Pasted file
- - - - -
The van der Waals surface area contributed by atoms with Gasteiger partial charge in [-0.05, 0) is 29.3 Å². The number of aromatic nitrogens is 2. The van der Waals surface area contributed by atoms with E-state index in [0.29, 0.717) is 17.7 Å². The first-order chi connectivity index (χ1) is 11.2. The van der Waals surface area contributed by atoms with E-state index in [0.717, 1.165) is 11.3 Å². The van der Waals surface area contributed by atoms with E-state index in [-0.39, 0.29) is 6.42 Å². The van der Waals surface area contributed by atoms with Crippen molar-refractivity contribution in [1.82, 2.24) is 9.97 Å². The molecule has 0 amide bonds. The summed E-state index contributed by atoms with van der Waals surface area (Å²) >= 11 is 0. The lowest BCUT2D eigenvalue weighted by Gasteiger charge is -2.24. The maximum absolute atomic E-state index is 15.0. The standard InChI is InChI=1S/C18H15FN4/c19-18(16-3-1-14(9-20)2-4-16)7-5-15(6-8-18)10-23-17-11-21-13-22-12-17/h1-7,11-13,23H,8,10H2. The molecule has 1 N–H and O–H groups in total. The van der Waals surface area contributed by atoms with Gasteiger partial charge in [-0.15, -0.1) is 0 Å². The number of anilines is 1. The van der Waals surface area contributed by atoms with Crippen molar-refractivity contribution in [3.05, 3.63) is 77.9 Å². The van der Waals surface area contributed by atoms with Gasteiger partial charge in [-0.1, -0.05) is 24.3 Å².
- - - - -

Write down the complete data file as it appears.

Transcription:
The van der Waals surface area contributed by atoms with Gasteiger partial charge in [-0.05, 0) is 29.3 Å². The number of aromatic nitrogens is 2. The van der Waals surface area contributed by atoms with E-state index in [0.29, 0.717) is 17.7 Å². The first-order chi connectivity index (χ1) is 11.2. The van der Waals surface area contributed by atoms with E-state index in [0.717, 1.165) is 11.3 Å². The van der Waals surface area contributed by atoms with E-state index in [-0.39, 0.29) is 6.42 Å². The van der Waals surface area contributed by atoms with Crippen molar-refractivity contribution in [1.82, 2.24) is 9.97 Å². The molecule has 0 amide bonds. The summed E-state index contributed by atoms with van der Waals surface area (Å²) >= 11 is 0. The lowest BCUT2D eigenvalue weighted by Gasteiger charge is -2.24. The maximum absolute atomic E-state index is 15.0. The standard InChI is InChI=1S/C18H15FN4/c19-18(16-3-1-14(9-20)2-4-16)7-5-15(6-8-18)10-23-17-11-21-13-22-12-17/h1-7,11-13,23H,8,10H2. The molecule has 1 N–H and O–H groups in total. The van der Waals surface area contributed by atoms with Gasteiger partial charge in [-0.15, -0.1) is 0 Å². The number of anilines is 1. The van der Waals surface area contributed by atoms with Crippen molar-refractivity contribution in [3.05, 3.63) is 77.9 Å². The van der Waals surface area contributed by atoms with Gasteiger partial charge in [-0.1, -0.05) is 24.3 Å².